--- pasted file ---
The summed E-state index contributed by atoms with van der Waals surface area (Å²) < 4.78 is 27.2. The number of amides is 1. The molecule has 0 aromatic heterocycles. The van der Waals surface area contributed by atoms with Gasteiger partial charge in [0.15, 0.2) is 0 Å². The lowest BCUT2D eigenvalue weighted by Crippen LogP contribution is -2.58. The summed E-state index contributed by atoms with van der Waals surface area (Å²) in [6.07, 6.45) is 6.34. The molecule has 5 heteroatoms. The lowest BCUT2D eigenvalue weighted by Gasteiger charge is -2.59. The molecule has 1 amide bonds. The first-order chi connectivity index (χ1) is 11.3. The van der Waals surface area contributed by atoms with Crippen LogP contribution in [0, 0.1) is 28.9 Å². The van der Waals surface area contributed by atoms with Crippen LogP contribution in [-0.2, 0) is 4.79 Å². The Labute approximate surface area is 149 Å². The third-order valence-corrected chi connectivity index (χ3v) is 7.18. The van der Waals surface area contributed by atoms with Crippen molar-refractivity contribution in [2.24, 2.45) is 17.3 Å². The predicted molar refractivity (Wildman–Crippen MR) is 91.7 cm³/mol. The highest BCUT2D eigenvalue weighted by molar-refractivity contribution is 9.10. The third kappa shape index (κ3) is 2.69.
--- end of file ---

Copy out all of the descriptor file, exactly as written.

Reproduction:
The summed E-state index contributed by atoms with van der Waals surface area (Å²) < 4.78 is 27.2. The number of amides is 1. The molecule has 0 aromatic heterocycles. The van der Waals surface area contributed by atoms with Gasteiger partial charge in [0.15, 0.2) is 0 Å². The lowest BCUT2D eigenvalue weighted by Crippen LogP contribution is -2.58. The summed E-state index contributed by atoms with van der Waals surface area (Å²) in [6.07, 6.45) is 6.34. The molecule has 5 heteroatoms. The lowest BCUT2D eigenvalue weighted by Gasteiger charge is -2.59. The molecule has 1 amide bonds. The first-order chi connectivity index (χ1) is 11.3. The van der Waals surface area contributed by atoms with Crippen LogP contribution in [0, 0.1) is 28.9 Å². The van der Waals surface area contributed by atoms with Crippen LogP contribution in [-0.2, 0) is 4.79 Å². The Labute approximate surface area is 149 Å². The third-order valence-corrected chi connectivity index (χ3v) is 7.18. The van der Waals surface area contributed by atoms with Crippen molar-refractivity contribution in [2.24, 2.45) is 17.3 Å². The predicted molar refractivity (Wildman–Crippen MR) is 91.7 cm³/mol. The highest BCUT2D eigenvalue weighted by molar-refractivity contribution is 9.10. The third kappa shape index (κ3) is 2.69.